Nasal irrigation is the practice of flushing the nasal cavity with a sterile solution. The solution may contain antibiotics
or steroid medications.
Nasal irrigation is used to clear infected sinuses or may be performed after surgery to the nose region. It may be performed by adding antibiotics to the solution to treat nasal polyps
, nasal septal deviation, allergic nasal inflammation, chronic sinus infection, and swollen mucous membranes. One benefit of nasal irrigation in treating these conditions is that it usually lowers the amount of medication that the patient must take by mouth.
Irrigation is also used to treat long-term users of inhalants, such as illicit drugs (cocaine
), or such occupational toxins as paint fumes, sawdust, pesticides, and coal dust.
Nasal irrigation may also be used in occupational medicine to monitor workers for exposure to airborne glass fibers, asbestos, and similar materials.
Nasal irrigation should not be performed on people who have frequent nosebleeds; have recently had nasal surgery; or whose gag reflex is impaired, as fluid may enter the windpipe.
Nasal irrigation can be performed by the patient at home or by a medical professional. A forced-flow instrument, such as a syringe, is filled with a warm saline solution. The solution can be commercially prepared (Ayr, NaSal) or can be prepared by the patient, using one half teaspoon salt with each eight ounces of warm water. Occasionally, antibiotics or steroids are added to the solution to kill bacteria and aid healing of irritated membrane. The syringe is then directed into the nostril. The irrigation solution loosens encrusted material in the nasal passage, and drainage takes place through the nose. The patient leans over a catch basin during irrigation, into which the debris flows. Irrigation continues until all debris is cleared from the passage. Nasal irrigation can be performed up to twice daily, unless the irrigation irritates the mucous membrane.
Before nasal irrigation, the patient is instructed not to open his or her mouth or swallow during the procedure. Opening the mouth or swallowing may cause infectious material to move from the nasal passage into the sinuses or the ear.
Complications of nasal irrigation include irritation of the nasal passages due to extreme temperature of the irrigation solution. Rarely, irrigation fluid may enter the windpipe in people with a poor gag reflex.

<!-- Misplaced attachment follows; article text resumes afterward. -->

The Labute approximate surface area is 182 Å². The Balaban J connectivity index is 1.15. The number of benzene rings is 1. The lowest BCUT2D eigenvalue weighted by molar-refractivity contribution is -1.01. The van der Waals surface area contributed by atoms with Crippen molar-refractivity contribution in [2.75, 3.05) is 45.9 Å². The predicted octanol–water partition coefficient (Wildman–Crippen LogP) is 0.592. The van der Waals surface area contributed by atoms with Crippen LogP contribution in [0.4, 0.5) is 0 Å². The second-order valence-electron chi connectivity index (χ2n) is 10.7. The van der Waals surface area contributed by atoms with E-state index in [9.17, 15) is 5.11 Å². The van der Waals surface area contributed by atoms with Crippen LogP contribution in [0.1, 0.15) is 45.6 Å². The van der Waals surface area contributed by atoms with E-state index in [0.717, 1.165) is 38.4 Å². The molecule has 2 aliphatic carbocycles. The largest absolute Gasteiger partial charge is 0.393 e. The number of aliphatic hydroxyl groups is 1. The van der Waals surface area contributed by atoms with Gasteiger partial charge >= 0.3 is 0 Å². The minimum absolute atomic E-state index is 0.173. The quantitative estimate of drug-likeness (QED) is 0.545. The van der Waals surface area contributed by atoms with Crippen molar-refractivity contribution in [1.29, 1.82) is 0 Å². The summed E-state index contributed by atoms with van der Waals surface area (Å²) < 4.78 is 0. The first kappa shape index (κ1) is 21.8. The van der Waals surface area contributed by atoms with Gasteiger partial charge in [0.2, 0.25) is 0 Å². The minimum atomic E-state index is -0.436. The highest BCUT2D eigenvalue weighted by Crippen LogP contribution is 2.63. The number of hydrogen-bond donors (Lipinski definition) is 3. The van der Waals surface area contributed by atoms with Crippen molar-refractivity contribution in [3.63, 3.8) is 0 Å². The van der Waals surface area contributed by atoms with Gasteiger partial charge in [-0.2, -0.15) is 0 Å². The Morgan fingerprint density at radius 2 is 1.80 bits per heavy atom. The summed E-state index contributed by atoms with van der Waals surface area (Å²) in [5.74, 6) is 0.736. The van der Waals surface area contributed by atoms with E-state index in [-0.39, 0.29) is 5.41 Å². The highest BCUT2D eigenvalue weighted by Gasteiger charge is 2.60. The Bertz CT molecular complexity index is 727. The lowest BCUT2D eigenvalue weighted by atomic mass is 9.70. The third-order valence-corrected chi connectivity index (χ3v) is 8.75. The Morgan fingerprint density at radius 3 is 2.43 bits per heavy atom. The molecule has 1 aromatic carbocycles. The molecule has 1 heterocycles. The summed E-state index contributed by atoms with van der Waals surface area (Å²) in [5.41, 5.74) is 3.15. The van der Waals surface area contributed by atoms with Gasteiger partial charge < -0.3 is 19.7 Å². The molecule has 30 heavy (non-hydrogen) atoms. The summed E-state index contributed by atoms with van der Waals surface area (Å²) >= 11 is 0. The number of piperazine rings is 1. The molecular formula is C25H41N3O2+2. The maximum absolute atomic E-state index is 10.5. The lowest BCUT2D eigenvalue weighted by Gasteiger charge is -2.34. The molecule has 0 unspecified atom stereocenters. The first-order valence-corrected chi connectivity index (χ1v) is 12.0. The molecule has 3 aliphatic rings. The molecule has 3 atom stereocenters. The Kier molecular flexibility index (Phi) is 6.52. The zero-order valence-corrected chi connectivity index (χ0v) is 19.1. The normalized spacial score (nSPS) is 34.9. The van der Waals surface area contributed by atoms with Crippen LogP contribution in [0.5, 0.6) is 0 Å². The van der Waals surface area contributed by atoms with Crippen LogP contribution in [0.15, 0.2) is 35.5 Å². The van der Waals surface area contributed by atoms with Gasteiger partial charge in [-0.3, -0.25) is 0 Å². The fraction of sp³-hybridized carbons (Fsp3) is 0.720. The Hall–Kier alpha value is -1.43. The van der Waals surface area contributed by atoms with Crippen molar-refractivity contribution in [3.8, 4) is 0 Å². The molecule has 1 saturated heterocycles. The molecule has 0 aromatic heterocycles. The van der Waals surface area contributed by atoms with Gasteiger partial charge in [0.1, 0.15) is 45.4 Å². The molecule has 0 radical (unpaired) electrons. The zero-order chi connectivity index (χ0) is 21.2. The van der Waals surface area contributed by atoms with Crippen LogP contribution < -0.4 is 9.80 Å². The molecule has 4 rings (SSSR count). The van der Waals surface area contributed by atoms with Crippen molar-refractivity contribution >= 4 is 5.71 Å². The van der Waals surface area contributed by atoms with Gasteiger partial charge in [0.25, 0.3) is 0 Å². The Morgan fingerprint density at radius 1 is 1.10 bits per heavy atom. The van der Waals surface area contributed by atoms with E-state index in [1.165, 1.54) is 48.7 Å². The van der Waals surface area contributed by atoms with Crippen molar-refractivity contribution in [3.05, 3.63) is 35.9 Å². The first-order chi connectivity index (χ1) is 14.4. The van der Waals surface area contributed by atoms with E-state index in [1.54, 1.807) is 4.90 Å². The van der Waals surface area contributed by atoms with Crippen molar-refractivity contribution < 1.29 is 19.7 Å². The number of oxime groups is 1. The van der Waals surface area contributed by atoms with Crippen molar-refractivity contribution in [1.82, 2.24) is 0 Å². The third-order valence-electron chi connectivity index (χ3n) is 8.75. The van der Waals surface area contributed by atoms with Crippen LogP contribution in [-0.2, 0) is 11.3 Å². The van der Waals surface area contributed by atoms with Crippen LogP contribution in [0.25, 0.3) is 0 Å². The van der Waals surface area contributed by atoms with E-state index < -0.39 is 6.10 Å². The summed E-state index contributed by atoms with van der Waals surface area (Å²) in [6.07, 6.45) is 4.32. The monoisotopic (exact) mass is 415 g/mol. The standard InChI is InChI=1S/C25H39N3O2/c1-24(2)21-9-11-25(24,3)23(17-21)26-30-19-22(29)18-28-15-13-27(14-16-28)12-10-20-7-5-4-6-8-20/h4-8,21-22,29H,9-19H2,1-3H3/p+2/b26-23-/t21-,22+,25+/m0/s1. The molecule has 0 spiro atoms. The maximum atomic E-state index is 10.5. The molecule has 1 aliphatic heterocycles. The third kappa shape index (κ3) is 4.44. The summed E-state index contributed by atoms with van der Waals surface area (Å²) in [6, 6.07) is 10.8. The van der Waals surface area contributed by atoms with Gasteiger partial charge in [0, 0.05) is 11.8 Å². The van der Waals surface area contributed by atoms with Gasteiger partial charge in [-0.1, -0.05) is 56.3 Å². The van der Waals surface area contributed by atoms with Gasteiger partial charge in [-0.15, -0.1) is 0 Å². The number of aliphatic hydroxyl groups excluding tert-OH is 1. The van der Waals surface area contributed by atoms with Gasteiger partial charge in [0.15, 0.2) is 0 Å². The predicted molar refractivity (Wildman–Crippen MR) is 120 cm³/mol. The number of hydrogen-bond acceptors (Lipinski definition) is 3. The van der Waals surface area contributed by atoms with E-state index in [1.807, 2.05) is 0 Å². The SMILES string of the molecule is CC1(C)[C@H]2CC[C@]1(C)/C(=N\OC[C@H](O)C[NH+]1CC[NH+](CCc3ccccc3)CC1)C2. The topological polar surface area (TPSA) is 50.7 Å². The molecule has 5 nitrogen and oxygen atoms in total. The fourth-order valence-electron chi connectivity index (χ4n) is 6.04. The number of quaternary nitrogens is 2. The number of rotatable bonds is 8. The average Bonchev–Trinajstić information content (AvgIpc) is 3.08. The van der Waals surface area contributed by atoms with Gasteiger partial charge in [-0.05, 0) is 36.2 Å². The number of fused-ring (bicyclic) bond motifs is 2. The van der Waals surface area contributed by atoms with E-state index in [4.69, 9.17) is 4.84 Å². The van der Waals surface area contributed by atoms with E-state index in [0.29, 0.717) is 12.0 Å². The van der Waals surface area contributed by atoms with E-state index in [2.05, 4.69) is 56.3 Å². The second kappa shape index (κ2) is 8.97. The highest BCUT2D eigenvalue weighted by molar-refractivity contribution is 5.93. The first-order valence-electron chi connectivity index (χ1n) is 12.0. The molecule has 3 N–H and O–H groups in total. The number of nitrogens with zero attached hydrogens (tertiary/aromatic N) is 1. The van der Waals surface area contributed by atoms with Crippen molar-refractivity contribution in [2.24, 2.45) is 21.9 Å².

Beers, Mark H., MD, and Robert Berkow, MD., editors. "Hypersensitivity Reactions." Section 12, Chapter 148 In The Merck Manual of Diagnosis and Therapy. Whitehouse Station, NJ: Merck Research Laboratories, 2004.
Aukema, A. A., and W. J. Fokkens. "Chronic Rhinosinusitis: Management for Optimal Outcomes."
Treatments in Respiratory Medicine Because surgery in the nasal area has a high incidence rate for contamination with pathogenic bacteria, nasal irrigation is performed to remove loose tissue and prevent infection. The illustration (right) shows a cannula in place while the sinus passages are being flushed.
(illustration by Electronic Illustrators Group.)
3 (February 2004): 97-105.
Brown, C. L., and S. M. Graham. "Nasal Irrigations: Good or Bad?" Current Opinion in Otolaryngology and Head and Neck Surgery 12 (February 2004): 9-13.
Lavigne, F., M. K. Tulic, J. Gagnon, and Q. Hamid. "Selective Irrigation of the Sinuses in the Management of Chronic Rhinosinusitis Refractory to Medical Therapy: A Promising Start." Journal of Otolaryngology 33 (February 2004): 10-16.
Paananen, H., M. Holopainen, P. Kalliokoski, et al. "Evaluation of Exposure to Man-Made Vitreous Fibers by Nasal Lavage." Journal of Occupational and Environmental Hygiene 1 (February 2004): 82-87.
American Academy of Family Physicians (AAFP). 11400 Tomahawk Creek Parkway, Leawood, KS 66211-2672. (800) 274-2237 or (913) 906-6000. http://www.aafp.org.
American Academy of Otolaryngology, Head and Neck Surgery, Inc. One Prince St., Alexandria, VA 22314-3357. (703) 836-44 44. http://www.entnet.org.